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I have a program that calculates some values and saves them to an array. Before save a value, program checks if there is already an identical value in array:

 string someData = GetData();
 bool newItem = true;
 int arrayDataLength = arrayData.Length;
 for (int x = 0; x < arrayDataLength; x++)
 {
     if (arrayData[x] == someData)
     {
         newItem = false;
         arrayDataCount[x]++;
         break;
     }
  }
  if (newItem == true)
  {
       Array.Resize(ref arrayData, (arrayDataLength + 1));
       Array.Resize(ref arrayDataCount, (arrayDataLength + 1));
       arrayData[arrayDataLength] = someData;
       arrayDataCount[arrayDataLength]++;
  }

Sometimes arrays with data become big, and program works a bit slow. How can I optimize perfomance of this action?

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1  
I would strongly suggest waiting at least a day before accepting an answer (even if it is very helpful), as you are likely to get more feedback. –  codesparkle Jan 16 '13 at 14:00
    
Yes, I see it now. –  ahawkthomas Jan 17 '13 at 5:41
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3 Answers 3

up vote 4 down vote accepted

If you don't need to count the number of occurences, use a Set:

private readonly ISet<string> data = new HashSet<string>();

public void AddNewData()
{
    string someData = GetData();
    data.Add(someData);
}

If you need to count the occurences, you should use a Dictionary:

private readonly IDictionary<string, int> data = new Dictionary<string, int>();

public void AddNewData()
{
    string someData = GetData();
    if (data.ContainsKey(someData))
    {
        data[someData]++;
    }
    else
    {
        data[someData] = 1;
    }
}

Alternatively, you could just use a List and calculate the counts when you need them, using the LINQ GroupBy extension method:

private readonly ICollection<string> data = new List<string>();

public void AddNewData()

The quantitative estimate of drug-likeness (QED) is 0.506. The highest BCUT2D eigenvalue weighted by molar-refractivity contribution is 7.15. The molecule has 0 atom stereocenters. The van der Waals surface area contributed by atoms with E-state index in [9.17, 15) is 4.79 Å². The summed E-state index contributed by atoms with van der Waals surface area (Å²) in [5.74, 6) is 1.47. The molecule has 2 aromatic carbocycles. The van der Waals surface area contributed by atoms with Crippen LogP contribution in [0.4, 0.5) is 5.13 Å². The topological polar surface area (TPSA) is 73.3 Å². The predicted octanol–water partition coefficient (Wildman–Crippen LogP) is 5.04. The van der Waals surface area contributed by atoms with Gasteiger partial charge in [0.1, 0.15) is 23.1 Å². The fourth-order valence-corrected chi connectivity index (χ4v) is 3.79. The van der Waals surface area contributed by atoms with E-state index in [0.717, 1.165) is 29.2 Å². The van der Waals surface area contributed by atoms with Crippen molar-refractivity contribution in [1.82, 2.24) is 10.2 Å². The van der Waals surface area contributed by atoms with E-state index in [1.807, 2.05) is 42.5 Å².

{
    string someData = GetData();
    data.Add(someData); // data might contain duplicates
}

public void PrintData() // use LINQ to count number of occurences
{
    foreach (var entry in data.GroupBy(x => x))
    {
        Console.WriteLine("{0} {1}", entry.Key, entry.Count());
    }
}
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1. Resizing.

Array.Resize(ref arrayData, (arrayData.Length+1);

It's not a good way to resize an array. You copy the whole array every time you need add just one value. You might want to consider the approach which is used in .NET collections. If you need to add something to an array and there is not enough space - double it's size. However, in this case you need to distinguish between capacity (allocated memory) and length (the real number of stored elements)

int newRealLength = realLength + 1;
if (arrayData.Length < newRealLength) {
   Array.Resize(ref arrayData, arrayData.Length*2);
}
realLength = newRealLength;

Then, in the end, just drop everything above realLegth in your array by resizing it again.

Array.Resize(ref arrayData, realLength);

Otherwise, you might want to consider List - it uses an array underneath and employs the strategy I've described above - you don't have to write anything on your own in this case.

2. Search

Search in the whole array is also a problem. If order doesn't matter and you can deal with duplicates later. You can do the trick.

Dictionary<string,int> d = new Dictionary<string,int>();
if (false == d.ContainsKey(someData)) { 
  d.Add(someData, 0);
} else {
  int count = d[someData];
  d[someData] = count + 1;      
}
//later you can convert keys and values to the 2 independent arrays
//1st - added items
//2nd - number of duplicates 
String[] arrayData = d.Keys.ToArray();
int[] arrayDataCount = d.Values.ToArray();   

Please notice that this approach also covers the problem of resizing but doesn't preserve processing order.

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Thanks very much for your reply! The way of using Dictionary is good for my task because I really have key-value pairs. –  ahawkthomas Jan 16 '13 at 11:38
2  
Instead of false == something, write just !something. Also Yoda contions are usually not used in C#, because they are not needed. –  svick Jan 16 '13 at 14:04
    
In .NET, Dictionary doesn't have a Get method. And Contains won't compile because it expects a KeyValuePair. See my answer for the correct version. –  codesparkle Jan 16 '13 at 15:12
    
@codesparkle, thanks for the note - fixed. –  Andrey Taptunov Jan 16 '13 at 15:23
    
Not quite. Add throws an ArgumentException if the key already exists. –  codesparkle Jan 16 '13 at 18:25
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You should use List<String> to replace your array to overcome resize problem.

It will automatically resize the internal array to double the capacity when existing capacity becomes full.

Your code will become

   List<String> list = new List<String>(); // add values to it.
   if (!list.Contains(someData))
   {
        list.Add(someData);
   }

To efficiently search, You should use Dictionary<TKey, TValue>

   Dictonary<String, String> dict = new Dictionary<String, String>(); // add values to it.
   if (!dict.ContainsKey(someData)) // if you have key, use dict.ContainsKey(key)
   {
        dict.Add(someData, someData); // If you have key, use dict.Add(key,someData);
   }
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